Dismiss Notice
Join Physics Forums Today!
The friendliest, high quality science and math community on the planet! Everyone who loves science is here!

Showing resultant stresses on a volume element

  1. Nov 26, 2012 #1
    Me again, (this is what happens when you make a designer do mechanics, and give her a lecturer she doesn't understand :P ).

    I'm stuck on a combined loadings question. This is the question:

    "The 60 mm diameter rod (fixed at end C on the wall) is subjected to the loads shown.
    1) Transform all the loads (forces and moments) to the centre of section A-B, determine the values, and draw them on a graph clearly showing the directions of coordinate axes and all loads
    2) Calculate the normal stresses at point A, caused by the normal force, by the bending moments, and by the combined loading respectively
    3) Calculate the shear stresses at point A, caused by the shear forces, by the torsional moment, and by the combined loading respectively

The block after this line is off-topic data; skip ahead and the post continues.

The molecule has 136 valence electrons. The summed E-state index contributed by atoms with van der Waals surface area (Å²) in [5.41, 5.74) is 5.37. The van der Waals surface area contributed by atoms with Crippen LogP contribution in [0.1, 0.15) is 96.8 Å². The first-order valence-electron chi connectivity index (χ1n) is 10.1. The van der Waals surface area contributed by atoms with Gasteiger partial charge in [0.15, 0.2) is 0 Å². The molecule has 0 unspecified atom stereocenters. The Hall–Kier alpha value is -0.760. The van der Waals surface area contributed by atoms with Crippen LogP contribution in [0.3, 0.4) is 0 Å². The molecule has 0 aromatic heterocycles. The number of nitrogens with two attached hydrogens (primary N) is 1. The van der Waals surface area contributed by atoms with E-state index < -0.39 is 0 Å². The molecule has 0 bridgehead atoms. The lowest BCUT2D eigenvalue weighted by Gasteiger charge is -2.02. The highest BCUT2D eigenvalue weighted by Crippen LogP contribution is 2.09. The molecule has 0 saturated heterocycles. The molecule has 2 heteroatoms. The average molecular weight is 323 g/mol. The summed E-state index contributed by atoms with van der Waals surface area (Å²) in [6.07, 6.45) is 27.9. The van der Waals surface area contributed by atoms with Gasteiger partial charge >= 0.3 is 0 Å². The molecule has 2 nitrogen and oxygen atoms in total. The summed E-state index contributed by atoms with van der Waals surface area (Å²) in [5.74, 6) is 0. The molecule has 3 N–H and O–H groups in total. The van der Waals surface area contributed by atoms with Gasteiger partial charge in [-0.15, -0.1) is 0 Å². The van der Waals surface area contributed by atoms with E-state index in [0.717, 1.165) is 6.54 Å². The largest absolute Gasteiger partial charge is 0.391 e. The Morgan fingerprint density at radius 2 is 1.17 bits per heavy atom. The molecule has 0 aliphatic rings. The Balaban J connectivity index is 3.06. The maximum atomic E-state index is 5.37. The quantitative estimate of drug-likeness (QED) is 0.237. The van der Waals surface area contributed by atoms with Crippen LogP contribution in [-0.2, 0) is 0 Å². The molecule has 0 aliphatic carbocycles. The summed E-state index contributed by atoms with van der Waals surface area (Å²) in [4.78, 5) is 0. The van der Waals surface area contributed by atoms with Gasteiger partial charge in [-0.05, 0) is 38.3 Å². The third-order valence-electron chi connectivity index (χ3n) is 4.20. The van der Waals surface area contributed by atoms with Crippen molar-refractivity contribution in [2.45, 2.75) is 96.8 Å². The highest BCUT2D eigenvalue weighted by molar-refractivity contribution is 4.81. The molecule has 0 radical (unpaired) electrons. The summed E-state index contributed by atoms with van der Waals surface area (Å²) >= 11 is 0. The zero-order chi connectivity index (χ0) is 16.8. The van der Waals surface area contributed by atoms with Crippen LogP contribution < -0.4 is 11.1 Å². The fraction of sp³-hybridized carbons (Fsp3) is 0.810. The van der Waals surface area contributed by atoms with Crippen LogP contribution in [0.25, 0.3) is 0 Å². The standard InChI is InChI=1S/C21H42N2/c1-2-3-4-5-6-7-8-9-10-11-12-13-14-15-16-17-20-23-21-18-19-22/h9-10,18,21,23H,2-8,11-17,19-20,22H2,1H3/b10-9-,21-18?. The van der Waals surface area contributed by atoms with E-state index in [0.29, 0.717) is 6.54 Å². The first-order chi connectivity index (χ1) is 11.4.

4) Show the final resultant stresses at point A on a volume element
    "

    I can do all the normal/shear stress sections, I've just got no idea how to show the resultant stresses on a volume element!

    I've got normal stress at A as being 9.71MPa, shear stresses ([itex]\tau[/itex]zx) at A as 2.15MPa. I'm not sure how to split this up into σx, σy and itex]\tau[/itex]xy, which is how I'm used to seeing elements.

    Any help with how I go about this would be greatly appreciated!
     
  2. jcsd
  3. Nov 26, 2012 #2

    SteamKing

    User Avatar
    Staff Emeritus
    Science Advisor
    Homework Helper

    If you attach a diagram showing the loading of the beam, you may get some feedback.
     
  4. Nov 26, 2012 #3
    Yeah, a diagram always helps. You pretty much answered your own question though. You have NORMAL stresses and SHEAR stresses. Look up the definition of these and the direction they act accroding to the coordinate sytem you are using in the problem.
     
Know someone interested in this topic? Share this thread via Reddit, Google+, Twitter, or Facebook




Similar Discussions: Showing resultant stresses on a volume element
  1. Stress gradient (Replies: 5)

  2. Bending stress (Replies: 2)

Loading...